Author, Darren Chalmers-Stevens, Group Chief Operating Officer at CriticalArc
When responsibility for lone worker safety is left with individual department heads – managers who may be great at their jobs, but who are not risk or security specialists – standards of protection are usually compromised. It’s only human that line managers will focus most of their attention, and their resources, on what they see as their core responsibilities. In higher education for example, if you are busy managing your faculty or delivering a particular service to campus users, that’s what you will worry about most. And even if lone worker well-being is somewhere on your list of responsibilities, it won’t necessarily be at the top.
The result of this fragmented responsibility is usually an inconsistent approach, with some lone workers protected better than others, some not protected at all, and the organization as a whole failing to live up to its duty of care. Scenarios that I often come across in this patchwork of protection include sites where old-fashioned visitor books are left out on reception desks, with pens stuck to lengths of string (books which most people sign on their way in, but then forget to sign on their way out); and traditional lone worker offerings that are burdened with punitive fee structures that discourage use. Any system whose costs are calculated on a traditional, device-based ‘per-person, per-month’ basis, has a built-in disincentive: managers struggling to balance their budgets will be forced to decide who gets enhanced safety, and who doesn’t.
Making this choice is not a responsibility that should weight on any manager’s shoulders, particularly if they are not trained in risk assessment. What’s more, too often even those users who are issued with a traditional, standalone lone worker’s device often report that they leave it in the drawer, or at home. By contrast, their mobile phone never leaves their side. If they forget their phone, they turn around and go and get it. And we should be clear: everyone working alone is at risk. That’s true whether they are a security officer patrolling a parking lot, an engineer servicing a lift, a PhD researcher working in a laboratory after everyone else has gone home, or someone working remotely (in their home office for example). Everyone – students, staff, and contractors – should benefit from the same high level of protection.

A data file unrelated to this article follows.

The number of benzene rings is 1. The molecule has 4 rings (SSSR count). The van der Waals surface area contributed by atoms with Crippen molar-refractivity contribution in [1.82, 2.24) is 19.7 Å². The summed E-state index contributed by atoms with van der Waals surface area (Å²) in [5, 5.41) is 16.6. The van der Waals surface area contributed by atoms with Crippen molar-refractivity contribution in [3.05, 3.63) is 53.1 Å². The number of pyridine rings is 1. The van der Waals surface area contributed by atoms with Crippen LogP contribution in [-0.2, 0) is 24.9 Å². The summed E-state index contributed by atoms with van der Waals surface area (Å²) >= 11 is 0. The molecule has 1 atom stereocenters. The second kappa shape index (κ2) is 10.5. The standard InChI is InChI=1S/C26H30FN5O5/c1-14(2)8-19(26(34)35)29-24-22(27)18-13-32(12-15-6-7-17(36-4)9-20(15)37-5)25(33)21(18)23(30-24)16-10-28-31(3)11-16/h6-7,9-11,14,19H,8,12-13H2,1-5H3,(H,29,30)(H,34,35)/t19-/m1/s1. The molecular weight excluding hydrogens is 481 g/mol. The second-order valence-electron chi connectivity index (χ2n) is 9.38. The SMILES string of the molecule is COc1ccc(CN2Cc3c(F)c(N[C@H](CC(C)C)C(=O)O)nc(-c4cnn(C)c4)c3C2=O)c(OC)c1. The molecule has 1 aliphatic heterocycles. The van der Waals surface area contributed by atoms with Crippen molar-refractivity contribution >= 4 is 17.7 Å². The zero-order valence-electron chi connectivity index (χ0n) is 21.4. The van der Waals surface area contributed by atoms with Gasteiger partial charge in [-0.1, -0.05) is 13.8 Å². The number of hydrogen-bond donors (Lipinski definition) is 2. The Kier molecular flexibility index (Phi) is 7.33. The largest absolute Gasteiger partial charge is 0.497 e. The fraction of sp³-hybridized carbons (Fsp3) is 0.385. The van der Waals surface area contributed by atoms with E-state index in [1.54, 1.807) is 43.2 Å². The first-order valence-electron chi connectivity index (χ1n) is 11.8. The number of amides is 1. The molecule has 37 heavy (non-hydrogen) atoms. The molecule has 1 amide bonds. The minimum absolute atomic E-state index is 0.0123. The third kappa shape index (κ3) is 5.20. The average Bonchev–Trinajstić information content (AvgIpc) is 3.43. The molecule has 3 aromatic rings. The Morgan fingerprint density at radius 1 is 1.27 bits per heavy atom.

The only approach that guarantees full protection is to have a unified solution, that’s centrally managed, monitored, and paid for, and that works in all environments regardless of phone signal, site geography, and building layout. In the universities sector, such is the complexity of the lone worker challenge, this is the only way to manage the risk. Think about the huge variety of activities taking place every day, on-campus and off: individuals working alone with dangerous chemicals and volatile experiments; working with heavy equipment in engineering; engaged in one-to-one tutorials or counseling sessions; working in the community, visiting or inspecting rental accommodation; traveling to satellite facilities; or working in isolation – and of course, there are many places where you can be out of sight and out of earshot even on the busiest of campuses.
One reason that SafeZone (a BS8484 compliant solution) has been adopted so widely in higher education – and is starting to prove its use in healthcare settings – is not just that it’s better value than siloed and disjointed lone worker solutions, but that it allows a consistent approach. And it streamlines processes. For example, with timed check-in tools and automated notifications for managers when users check-in and check-out; and with automatic escalation to the relevant department depending on the type of notification, with the fastest possible response assured from security officers in the event of an emergency. Proven workflows allow us to build custom escalations and notifications, tailored for each user.
SafeZone strips out complexity too, by making it easy to access via smart devices (mobile, wearable, tablet, or desktop) to ensure WCAG compliance, by providing multi-language support options, and by allowing staff and student reminders to be prompted on users’ laptops or desktops at a given time. When a checked-in user enters a higher risk environment, an automated pop-up notification on their device can give them specific safety advice or risk updates. With indoor positioning we can deliver these services to sub-3-metre accuracy in any room, on any floor, in any building. Added together, these features allow universities to meet their duty of care obligations to lone workers much more fully and affordably than ever before. And without ever having to compromise over who benefits from protection.